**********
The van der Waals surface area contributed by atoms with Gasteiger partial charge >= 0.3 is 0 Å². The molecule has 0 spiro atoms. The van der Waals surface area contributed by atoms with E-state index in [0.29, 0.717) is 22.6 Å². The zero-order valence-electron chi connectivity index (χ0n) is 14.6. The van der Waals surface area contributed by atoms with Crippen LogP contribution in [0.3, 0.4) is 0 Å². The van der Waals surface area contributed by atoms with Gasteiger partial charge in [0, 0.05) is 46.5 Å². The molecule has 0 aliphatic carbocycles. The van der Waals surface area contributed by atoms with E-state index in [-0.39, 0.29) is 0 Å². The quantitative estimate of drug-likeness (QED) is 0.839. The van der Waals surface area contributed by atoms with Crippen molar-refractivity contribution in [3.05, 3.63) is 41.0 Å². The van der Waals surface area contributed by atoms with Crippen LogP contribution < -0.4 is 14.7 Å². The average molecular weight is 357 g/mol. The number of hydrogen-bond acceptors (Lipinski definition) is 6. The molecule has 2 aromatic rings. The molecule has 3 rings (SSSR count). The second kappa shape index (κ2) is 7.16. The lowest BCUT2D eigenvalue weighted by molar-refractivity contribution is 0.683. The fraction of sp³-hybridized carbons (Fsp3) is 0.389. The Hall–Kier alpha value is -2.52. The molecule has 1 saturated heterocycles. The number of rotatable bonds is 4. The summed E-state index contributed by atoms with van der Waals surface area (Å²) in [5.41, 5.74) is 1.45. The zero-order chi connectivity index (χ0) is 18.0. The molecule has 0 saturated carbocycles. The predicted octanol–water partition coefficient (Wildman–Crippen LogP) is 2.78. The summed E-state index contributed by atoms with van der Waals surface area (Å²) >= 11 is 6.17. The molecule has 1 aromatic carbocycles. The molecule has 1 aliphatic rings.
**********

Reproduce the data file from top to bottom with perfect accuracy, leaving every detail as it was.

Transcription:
The van der Waals surface area contributed by atoms with Gasteiger partial charge >= 0.3 is 0 Å². The molecule has 0 spiro atoms. The van der Waals surface area contributed by atoms with E-state index in [0.29, 0.717) is 22.6 Å². The zero-order valence-electron chi connectivity index (χ0n) is 14.6. The van der Waals surface area contributed by atoms with Crippen LogP contribution in [0.3, 0.4) is 0 Å². The van der Waals surface area contributed by atoms with Gasteiger partial charge in [0, 0.05) is 46.5 Å². The molecule has 0 aliphatic carbocycles. The van der Waals surface area contributed by atoms with E-state index in [-0.39, 0.29) is 0 Å². The quantitative estimate of drug-likeness (QED) is 0.839. The van der Waals surface area contributed by atoms with Crippen molar-refractivity contribution in [3.05, 3.63) is 41.0 Å². The van der Waals surface area contributed by atoms with Crippen LogP contribution < -0.4 is 14.7 Å². The average molecular weight is 357 g/mol. The number of hydrogen-bond acceptors (Lipinski definition) is 6. The molecule has 2 aromatic rings. The molecule has 3 rings (SSSR count). The second kappa shape index (κ2) is 7.16. The lowest BCUT2D eigenvalue weighted by molar-refractivity contribution is 0.683. The fraction of sp³-hybridized carbons (Fsp3) is 0.389. The Hall–Kier alpha value is -2.52. The molecule has 1 saturated heterocycles. The number of rotatable bonds is 4. The summed E-state index contributed by atoms with van der Waals surface area (Å²) in [5.41, 5.74) is 1.45. The zero-order chi connectivity index (χ0) is 18.0. The molecule has 0 saturated carbocycles. The predicted octanol–water partition coefficient (Wildman–Crippen LogP) is 2.78. The summed E-state index contributed by atoms with van der Waals surface area (Å²) >= 11 is 6.17. The molecule has 1 aromatic carbocycles. The molecule has 1 aliphatic rings.